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AMD Advances Performance-Per-Watt to Benefit Gamers

By: Sam Naffziger, Senior Vice President, Corporate Fellow, and Product Technology Architect, AMD

AMD Advances Performance-Per-Watt to Benefit Gamers

By: Sam Naffziger, Senior Vice President, Corporate Fellow, and Product Technology Architect, AMD

Published 12-06-22

Submitted by AMD

person playing a video game

The demand for immersive, realistic gaming experiences is constantly pushing the boundaries of technology, driving enhancements to support features like variable rate shading, raytracing, and advanced upscaling technologies. These improved experiences require relentless performance improvements from continuous advancements in silicon design and architecture, which in turn drive higher power consumption in the absence of reductions from Moore’s Law or other approaches.

Specifically, high end graphics card power has quickly pushed up to and beyond 400 watts. At the same time, power consumption is rapidly becoming a major concern for gamers, as not only are energy prices skyrocketing worldwide, but higher power means users must contend with ever-increasing heat dissipation and louder systems caused by the need for larger cooling solutions.

The basics of silicon design are such that driving up performance through additional features and higher frequency can increase power super-linearly with performance. But with thoughtful and innovative engineering and refinement, we can be more performant without sky-high power budgets – keeping overall costs, heat, and noise lower while still delivering breakthrough experiences and performance.

A while back at AMD, we rethought and transformed our core architectures from the ground up, and in doing so, we made several large bets to improve design and energy efficiency. These bets are now paying off in meaningful ways across all our product lines in the form of leadership performance per watt, quieter, lighter systems, potentially lower energy bills, and smaller physical footprints. For example, AMD now leads efficiency in the supercomputer space with four out of the top five most efficient supercomputers.

Leadership Performance-Per-Watt in Gaming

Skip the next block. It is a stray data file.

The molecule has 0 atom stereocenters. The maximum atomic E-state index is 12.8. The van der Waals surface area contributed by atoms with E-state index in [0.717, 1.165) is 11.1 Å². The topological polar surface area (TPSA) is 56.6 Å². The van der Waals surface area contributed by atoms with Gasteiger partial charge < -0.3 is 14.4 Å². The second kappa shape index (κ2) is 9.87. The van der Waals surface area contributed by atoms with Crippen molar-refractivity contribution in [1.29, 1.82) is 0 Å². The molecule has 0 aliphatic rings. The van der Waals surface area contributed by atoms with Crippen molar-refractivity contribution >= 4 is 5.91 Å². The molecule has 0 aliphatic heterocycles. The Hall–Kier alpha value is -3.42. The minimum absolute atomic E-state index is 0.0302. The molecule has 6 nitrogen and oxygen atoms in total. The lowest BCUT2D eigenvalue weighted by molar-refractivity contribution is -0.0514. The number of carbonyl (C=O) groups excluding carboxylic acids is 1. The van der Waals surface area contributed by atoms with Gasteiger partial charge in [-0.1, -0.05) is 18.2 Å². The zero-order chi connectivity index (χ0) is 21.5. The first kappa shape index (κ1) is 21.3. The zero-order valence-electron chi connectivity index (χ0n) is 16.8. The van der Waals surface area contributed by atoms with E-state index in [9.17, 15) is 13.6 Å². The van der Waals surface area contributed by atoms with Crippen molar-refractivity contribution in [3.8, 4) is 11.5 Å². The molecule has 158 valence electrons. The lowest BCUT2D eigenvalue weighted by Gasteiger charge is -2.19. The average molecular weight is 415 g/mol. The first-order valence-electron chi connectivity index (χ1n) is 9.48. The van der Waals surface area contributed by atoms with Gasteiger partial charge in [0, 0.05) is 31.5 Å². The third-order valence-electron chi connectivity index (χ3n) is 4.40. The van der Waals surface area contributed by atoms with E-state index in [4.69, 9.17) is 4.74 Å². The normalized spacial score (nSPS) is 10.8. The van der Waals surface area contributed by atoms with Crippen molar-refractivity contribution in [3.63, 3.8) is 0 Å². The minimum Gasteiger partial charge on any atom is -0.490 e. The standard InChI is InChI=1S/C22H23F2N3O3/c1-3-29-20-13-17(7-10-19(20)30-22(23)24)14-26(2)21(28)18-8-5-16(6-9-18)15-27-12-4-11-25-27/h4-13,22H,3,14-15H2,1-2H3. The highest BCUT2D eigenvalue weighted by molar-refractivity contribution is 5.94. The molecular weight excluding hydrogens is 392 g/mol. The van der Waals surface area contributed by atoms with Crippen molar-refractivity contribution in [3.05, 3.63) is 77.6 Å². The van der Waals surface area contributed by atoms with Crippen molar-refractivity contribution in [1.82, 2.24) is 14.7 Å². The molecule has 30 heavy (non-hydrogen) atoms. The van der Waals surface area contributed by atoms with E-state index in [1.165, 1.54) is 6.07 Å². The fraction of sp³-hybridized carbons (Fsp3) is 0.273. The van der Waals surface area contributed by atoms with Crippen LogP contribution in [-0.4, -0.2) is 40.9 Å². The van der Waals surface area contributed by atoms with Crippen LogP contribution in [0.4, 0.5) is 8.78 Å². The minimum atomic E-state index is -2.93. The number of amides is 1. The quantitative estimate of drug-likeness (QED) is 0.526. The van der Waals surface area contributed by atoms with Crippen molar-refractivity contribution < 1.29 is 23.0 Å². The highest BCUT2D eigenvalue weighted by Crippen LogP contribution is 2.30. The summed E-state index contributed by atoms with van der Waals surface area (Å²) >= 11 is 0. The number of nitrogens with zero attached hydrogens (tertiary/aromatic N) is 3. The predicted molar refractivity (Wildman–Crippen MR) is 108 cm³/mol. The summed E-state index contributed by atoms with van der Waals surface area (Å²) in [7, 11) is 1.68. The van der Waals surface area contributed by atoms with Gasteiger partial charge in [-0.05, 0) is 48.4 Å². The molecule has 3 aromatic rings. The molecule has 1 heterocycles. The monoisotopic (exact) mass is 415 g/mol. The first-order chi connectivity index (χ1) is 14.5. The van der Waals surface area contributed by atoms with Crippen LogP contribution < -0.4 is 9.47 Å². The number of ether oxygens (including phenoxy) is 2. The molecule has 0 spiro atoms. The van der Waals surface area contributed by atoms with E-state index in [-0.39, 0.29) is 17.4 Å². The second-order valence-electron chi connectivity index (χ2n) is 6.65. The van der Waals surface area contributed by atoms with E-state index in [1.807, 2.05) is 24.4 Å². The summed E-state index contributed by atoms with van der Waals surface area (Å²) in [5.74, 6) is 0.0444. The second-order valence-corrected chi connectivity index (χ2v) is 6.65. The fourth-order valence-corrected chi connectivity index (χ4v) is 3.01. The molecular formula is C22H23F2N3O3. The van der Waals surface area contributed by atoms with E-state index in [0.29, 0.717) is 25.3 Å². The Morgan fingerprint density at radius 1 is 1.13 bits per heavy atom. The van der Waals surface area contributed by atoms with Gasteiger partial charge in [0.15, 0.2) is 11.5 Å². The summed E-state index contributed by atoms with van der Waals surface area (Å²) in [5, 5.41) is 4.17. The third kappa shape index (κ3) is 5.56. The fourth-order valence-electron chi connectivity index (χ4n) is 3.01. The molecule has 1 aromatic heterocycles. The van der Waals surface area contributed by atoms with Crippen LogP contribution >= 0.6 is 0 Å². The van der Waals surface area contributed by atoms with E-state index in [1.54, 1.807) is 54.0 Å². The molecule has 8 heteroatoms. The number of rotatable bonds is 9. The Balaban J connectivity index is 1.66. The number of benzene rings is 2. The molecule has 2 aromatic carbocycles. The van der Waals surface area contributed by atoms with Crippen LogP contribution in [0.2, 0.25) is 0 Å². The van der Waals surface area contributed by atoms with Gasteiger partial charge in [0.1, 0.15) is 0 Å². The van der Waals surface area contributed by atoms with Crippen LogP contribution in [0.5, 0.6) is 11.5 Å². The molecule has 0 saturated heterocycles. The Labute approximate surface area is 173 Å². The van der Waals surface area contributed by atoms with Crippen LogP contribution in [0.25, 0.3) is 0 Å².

AMD continues to prioritize the most efficient and powerful silicon design to deliver leading performance in graphics and gaming.

The last three generations of AMD Radeon™ graphics cards have seen incredible improvements in performance per watt. In 2019 when the AMD RDNA™ architecture was introduced with the 7nm-based Radeon™ RX 5000 Series GPUs, AMD delivered up to 50 percent performance-per-watt improvement over the prior GCN architecture. As one example, this equates to up to 50 percent higher framerates in Division 2 at the same power[1].

In 2020 when AMD RDNA™ 2 architecture was released to power Radeon™ RX 6000 Series graphics cards, we delivered up to a whopping 65 percent better performance per watt than the Radeon™ RX 5000 Series graphics cards in the same 7nm technology[2], by innovating in architecture and silicon design. This placed the Radeon™ RX 6000 Series in a highly competitive performance-per-watt position across the stack, and once again showed AMD’s commitment to powerful yet efficient computing.  

The Importance of Performance Per Watt
What does the best performance per watt mean for gamers? In addition to producing less heat and consuming less power while delivering high performance over long periods of time, there can be an operating cost savings benefit as well since consuming less power for the same performance reduces ones electricity bill and also carbon footprint. 

Building Power Efficient Designs is in our DNA
As the only company developing high-performance CPUs and GPUs today, AMD is uniquely positioned to leverage the learnings across our central engineering teams and leverage the best IP across our product portfolio. For example, following the success of the AMD Ryzen™ desktop and mobile processors, which offer incredible performance and efficiency, engineering teams collaborated to apply key learnings from our “Zen” CPU development into our Radeon graphics architecture to make RDNA™ 2 an extremely efficient GPU architecture.  

We incorporated some of the “Zen” CPU micro-architecture approaches and design methodologies into our graphics pipeline, streamlining the physical makeup of the die to make higher frequencies possible. For example, we leveraged the dense CPU L3 memories to implement AMD Infinity Cache™, a high-density, low-power cache, to make frequently used data in gaming workloads more easily accessible, dramatically increasing bandwidth while reducing the power needed for memory and cutting latency[3].